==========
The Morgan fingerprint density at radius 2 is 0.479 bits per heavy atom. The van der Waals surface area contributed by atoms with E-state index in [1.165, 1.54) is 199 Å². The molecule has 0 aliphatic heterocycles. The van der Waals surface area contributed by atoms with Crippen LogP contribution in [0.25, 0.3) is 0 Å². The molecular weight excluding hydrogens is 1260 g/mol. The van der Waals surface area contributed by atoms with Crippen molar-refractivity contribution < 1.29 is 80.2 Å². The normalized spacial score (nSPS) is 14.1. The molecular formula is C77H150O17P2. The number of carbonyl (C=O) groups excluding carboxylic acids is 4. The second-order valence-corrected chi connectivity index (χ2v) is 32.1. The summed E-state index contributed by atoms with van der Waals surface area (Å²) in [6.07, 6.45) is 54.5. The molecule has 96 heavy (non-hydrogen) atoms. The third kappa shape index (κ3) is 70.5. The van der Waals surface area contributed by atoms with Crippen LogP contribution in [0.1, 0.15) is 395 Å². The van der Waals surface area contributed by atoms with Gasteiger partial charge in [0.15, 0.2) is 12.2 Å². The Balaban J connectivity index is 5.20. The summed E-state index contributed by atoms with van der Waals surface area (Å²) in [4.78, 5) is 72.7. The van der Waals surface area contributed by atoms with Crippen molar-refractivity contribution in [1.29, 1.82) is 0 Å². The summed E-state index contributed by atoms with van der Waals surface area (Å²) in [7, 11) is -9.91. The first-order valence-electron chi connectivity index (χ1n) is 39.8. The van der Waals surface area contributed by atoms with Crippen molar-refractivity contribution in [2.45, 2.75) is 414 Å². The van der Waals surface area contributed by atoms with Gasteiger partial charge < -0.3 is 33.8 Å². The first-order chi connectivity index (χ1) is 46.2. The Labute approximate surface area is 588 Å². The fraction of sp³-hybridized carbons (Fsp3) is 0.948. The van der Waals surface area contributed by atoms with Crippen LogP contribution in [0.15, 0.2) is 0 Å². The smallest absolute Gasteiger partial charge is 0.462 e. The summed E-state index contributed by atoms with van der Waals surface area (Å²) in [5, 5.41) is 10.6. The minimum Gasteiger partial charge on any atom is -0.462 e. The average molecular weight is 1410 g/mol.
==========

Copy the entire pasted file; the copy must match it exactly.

The Morgan fingerprint density at radius 2 is 0.479 bits per heavy atom. The van der Waals surface area contributed by atoms with E-state index in [1.165, 1.54) is 199 Å². The molecule has 0 aliphatic heterocycles. The van der Waals surface area contributed by atoms with Crippen LogP contribution in [0.25, 0.3) is 0 Å². The molecular weight excluding hydrogens is 1260 g/mol. The van der Waals surface area contributed by atoms with Crippen molar-refractivity contribution < 1.29 is 80.2 Å². The normalized spacial score (nSPS) is 14.1. The molecular formula is C77H150O17P2. The number of carbonyl (C=O) groups excluding carboxylic acids is 4. The second-order valence-corrected chi connectivity index (χ2v) is 32.1. The summed E-state index contributed by atoms with van der Waals surface area (Å²) in [6.07, 6.45) is 54.5. The molecule has 96 heavy (non-hydrogen) atoms. The third kappa shape index (κ3) is 70.5. The van der Waals surface area contributed by atoms with Crippen LogP contribution in [0.1, 0.15) is 395 Å². The van der Waals surface area contributed by atoms with Gasteiger partial charge in [0.15, 0.2) is 12.2 Å². The Balaban J connectivity index is 5.20. The summed E-state index contributed by atoms with van der Waals surface area (Å²) in [4.78, 5) is 72.7. The van der Waals surface area contributed by atoms with Crippen molar-refractivity contribution in [1.29, 1.82) is 0 Å². The summed E-state index contributed by atoms with van der Waals surface area (Å²) in [7, 11) is -9.91. The first-order valence-electron chi connectivity index (χ1n) is 39.8. The van der Waals surface area contributed by atoms with Crippen molar-refractivity contribution in [2.45, 2.75) is 414 Å². The van der Waals surface area contributed by atoms with Gasteiger partial charge < -0.3 is 33.8 Å². The first-order chi connectivity index (χ1) is 46.2. The Labute approximate surface area is 588 Å². The fraction of sp³-hybridized carbons (Fsp3) is 0.948. The van der Waals surface area contributed by atoms with Crippen LogP contribution in [0.15, 0.2) is 0 Å². The smallest absolute Gasteiger partial charge is 0.462 e. The summed E-state index contributed by atoms with van der Waals surface area (Å²) in [5, 5.41) is 10.6. The minimum Gasteiger partial charge on any atom is -0.462 e. The average molecular weight is 1410 g/mol.